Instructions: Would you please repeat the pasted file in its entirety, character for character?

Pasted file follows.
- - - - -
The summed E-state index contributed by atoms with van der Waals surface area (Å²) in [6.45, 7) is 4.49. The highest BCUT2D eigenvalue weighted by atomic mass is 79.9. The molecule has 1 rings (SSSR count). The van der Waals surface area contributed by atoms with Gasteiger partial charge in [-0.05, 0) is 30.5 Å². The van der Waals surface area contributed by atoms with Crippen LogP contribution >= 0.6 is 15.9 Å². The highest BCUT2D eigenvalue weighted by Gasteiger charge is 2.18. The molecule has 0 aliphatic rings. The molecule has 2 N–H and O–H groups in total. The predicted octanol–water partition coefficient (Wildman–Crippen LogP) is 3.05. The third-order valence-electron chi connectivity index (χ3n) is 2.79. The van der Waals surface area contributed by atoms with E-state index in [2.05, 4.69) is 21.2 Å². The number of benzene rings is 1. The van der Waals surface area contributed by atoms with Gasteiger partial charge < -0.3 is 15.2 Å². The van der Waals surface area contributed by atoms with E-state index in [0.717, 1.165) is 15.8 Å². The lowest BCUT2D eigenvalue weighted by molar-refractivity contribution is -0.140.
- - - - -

The summed E-state index contributed by atoms with van der Waals surface area (Å²) in [6.45, 7) is 4.49. The highest BCUT2D eigenvalue weighted by atomic mass is 79.9. The molecule has 1 rings (SSSR count). The van der Waals surface area contributed by atoms with Gasteiger partial charge in [-0.05, 0) is 30.5 Å². The van der Waals surface area contributed by atoms with Crippen LogP contribution >= 0.6 is 15.9 Å². The highest BCUT2D eigenvalue weighted by Gasteiger charge is 2.18. The molecule has 0 aliphatic rings. The molecule has 2 N–H and O–H groups in total. The predicted octanol–water partition coefficient (Wildman–Crippen LogP) is 3.05. The third-order valence-electron chi connectivity index (χ3n) is 2.79. The van der Waals surface area contributed by atoms with E-state index in [2.05, 4.69) is 21.2 Å². The number of benzene rings is 1. The van der Waals surface area contributed by atoms with Gasteiger partial charge < -0.3 is 15.2 Å². The van der Waals surface area contributed by atoms with E-state index in [0.717, 1.165) is 15.8 Å². The lowest BCUT2D eigenvalue weighted by molar-refractivity contribution is -0.140.